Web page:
UKIP deputy criticises leader for defending candidate’s rape remark | Politics News
A row has erupted at the centre of UKIP over one of the party’s election candidates refusing to apologise for saying he “wouldn’t even rape” a Labour MP.
Deputy leader Mike Hookem criticised leader Gerard Batten for defending the remark, calling it “satire” and not a “literal statement”.
Mr Batten admitted it was “ill-considered” but has not dropped the YouTuber-turned-candidate Carl Benjamin from UKIP’s runners to become a member of European parliament (MEP).
Challenged on the issue by Sky News on Thursday, he angrily asked “how many times are you going to ask me the same question?” and walked out.
Appearing alongside Mr Batten at UKIP’s campaign launch for the European elections later that day, when asked if it was acceptable to joke about rape, Mr Benjamin said: “100% – deal with it.”
On Friday, Mr Hookem intervened the following day to call for both figures to “admit they were wrong”.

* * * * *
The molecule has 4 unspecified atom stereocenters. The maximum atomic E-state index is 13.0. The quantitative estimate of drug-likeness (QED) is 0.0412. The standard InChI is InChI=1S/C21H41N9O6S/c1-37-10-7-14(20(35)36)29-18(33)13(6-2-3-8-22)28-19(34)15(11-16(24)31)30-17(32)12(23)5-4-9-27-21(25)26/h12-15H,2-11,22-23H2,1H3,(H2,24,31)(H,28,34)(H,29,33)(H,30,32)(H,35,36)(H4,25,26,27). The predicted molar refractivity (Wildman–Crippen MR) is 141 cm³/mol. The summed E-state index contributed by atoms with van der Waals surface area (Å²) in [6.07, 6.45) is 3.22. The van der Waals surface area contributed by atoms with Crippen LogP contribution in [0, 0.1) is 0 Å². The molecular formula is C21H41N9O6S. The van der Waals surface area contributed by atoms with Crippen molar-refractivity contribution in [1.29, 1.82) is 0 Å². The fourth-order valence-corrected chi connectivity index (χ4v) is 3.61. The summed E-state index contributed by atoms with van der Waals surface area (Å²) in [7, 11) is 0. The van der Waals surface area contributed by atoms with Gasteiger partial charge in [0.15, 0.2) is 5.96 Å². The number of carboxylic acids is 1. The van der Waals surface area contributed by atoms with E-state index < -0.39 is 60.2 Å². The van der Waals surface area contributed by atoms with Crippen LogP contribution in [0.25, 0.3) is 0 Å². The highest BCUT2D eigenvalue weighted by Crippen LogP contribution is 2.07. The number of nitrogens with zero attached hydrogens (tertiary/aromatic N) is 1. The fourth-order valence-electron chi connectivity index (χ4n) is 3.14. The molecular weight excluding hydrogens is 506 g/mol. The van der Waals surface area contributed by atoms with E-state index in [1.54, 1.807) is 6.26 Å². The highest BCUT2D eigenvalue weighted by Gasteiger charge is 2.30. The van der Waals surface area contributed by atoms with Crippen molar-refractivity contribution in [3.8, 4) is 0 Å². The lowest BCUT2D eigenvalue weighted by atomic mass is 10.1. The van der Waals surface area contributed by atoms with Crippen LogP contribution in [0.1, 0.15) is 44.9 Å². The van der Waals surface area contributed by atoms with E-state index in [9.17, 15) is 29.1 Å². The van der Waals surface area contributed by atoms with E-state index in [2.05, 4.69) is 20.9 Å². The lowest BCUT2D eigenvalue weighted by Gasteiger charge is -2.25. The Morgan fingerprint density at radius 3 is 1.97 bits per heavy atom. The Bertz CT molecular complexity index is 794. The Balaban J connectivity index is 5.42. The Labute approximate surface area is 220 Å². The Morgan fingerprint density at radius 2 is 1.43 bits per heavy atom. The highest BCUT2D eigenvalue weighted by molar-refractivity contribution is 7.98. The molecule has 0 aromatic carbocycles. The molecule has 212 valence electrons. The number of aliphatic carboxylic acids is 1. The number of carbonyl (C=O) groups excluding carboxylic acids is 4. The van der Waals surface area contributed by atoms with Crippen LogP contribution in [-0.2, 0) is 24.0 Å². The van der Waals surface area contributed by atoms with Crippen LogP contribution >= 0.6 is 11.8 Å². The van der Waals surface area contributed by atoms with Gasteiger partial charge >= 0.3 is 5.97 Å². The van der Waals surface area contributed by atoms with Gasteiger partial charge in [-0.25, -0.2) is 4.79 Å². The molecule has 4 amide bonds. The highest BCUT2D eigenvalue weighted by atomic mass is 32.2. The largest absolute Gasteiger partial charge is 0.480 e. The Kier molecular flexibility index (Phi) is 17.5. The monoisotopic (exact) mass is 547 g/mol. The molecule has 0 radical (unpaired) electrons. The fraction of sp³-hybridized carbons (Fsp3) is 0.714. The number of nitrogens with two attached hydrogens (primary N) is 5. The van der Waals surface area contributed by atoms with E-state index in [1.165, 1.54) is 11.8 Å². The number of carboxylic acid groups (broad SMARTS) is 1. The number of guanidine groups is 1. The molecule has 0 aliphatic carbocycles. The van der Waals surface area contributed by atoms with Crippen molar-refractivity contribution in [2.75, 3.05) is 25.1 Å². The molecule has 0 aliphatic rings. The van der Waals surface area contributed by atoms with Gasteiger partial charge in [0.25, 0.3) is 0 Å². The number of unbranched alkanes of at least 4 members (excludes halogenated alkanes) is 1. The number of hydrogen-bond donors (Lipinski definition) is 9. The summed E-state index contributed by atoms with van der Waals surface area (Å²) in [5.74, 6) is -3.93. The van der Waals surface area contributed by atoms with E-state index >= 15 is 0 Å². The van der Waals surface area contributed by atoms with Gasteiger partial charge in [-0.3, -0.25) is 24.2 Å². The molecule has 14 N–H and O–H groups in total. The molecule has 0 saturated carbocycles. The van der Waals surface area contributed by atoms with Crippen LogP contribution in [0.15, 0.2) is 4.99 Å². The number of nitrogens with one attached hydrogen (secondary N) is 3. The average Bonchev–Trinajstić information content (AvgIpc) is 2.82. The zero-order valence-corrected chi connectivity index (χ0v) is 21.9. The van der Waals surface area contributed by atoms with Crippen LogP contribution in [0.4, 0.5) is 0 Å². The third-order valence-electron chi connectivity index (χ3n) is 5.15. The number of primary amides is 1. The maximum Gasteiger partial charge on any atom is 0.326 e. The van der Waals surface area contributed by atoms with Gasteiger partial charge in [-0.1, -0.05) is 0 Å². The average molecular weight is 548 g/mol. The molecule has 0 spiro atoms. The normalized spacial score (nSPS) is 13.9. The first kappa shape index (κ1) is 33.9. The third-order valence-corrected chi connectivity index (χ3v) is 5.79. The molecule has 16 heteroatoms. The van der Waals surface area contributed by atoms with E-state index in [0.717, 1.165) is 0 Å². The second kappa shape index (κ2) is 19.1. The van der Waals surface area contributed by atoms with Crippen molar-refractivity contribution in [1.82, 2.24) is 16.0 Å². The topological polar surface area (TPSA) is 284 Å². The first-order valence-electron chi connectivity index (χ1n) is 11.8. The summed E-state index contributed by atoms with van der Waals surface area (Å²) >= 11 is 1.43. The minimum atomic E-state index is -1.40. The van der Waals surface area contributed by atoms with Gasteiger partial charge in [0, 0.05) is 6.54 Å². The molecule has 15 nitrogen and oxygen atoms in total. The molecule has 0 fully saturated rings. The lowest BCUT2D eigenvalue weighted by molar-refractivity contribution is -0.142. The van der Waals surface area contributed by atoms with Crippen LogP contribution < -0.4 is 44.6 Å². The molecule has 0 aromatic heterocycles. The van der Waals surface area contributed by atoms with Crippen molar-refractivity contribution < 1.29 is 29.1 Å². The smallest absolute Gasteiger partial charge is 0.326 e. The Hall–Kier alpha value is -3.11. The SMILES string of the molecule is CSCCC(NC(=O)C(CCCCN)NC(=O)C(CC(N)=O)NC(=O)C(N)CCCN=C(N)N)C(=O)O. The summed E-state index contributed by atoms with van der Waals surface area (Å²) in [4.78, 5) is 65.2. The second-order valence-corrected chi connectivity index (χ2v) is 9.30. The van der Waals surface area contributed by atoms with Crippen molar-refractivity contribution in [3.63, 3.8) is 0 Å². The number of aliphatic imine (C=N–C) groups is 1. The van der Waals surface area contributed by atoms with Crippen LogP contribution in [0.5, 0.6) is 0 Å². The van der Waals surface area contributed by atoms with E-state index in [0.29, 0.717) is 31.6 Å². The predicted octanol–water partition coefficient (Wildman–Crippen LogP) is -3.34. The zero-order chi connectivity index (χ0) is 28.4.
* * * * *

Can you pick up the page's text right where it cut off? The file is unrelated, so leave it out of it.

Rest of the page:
He said that “with free speech comes responsibility and accountability”, and that he was “greatly disturbed” by defenders of the rape comment.
The deputy leader wrote in a Facebook post: “Rape is a heinous crime – often used as a weapon against its victims – that destroys the lives of the men and women who suffer it.
“It is not something that should ever be satirised or joked about, and it is certainly not in my concept of free speech to do so.
“I would like to see those involved drop the pretence, take responsibility which comes with free speech, and admit they were wrong.”
Earlier this week, three female MEPs – Jane Collins, Jill Seymour and Margot Parker – quit UKIP over the issue to join Nigel Farage’s new Brexit Party.
Ms Collins said: “To have people like Carl Benjamin on the list for the party is something I find disgusting, and to hear Gerard Batten on national TV defending this man’s use of rape as ‘satire’ made me sick to my stomach.
“I know women who have been raped and the mental and physical destruction it wreaks on these victims and their loved ones is the opposite of satire: it is a tragedy.”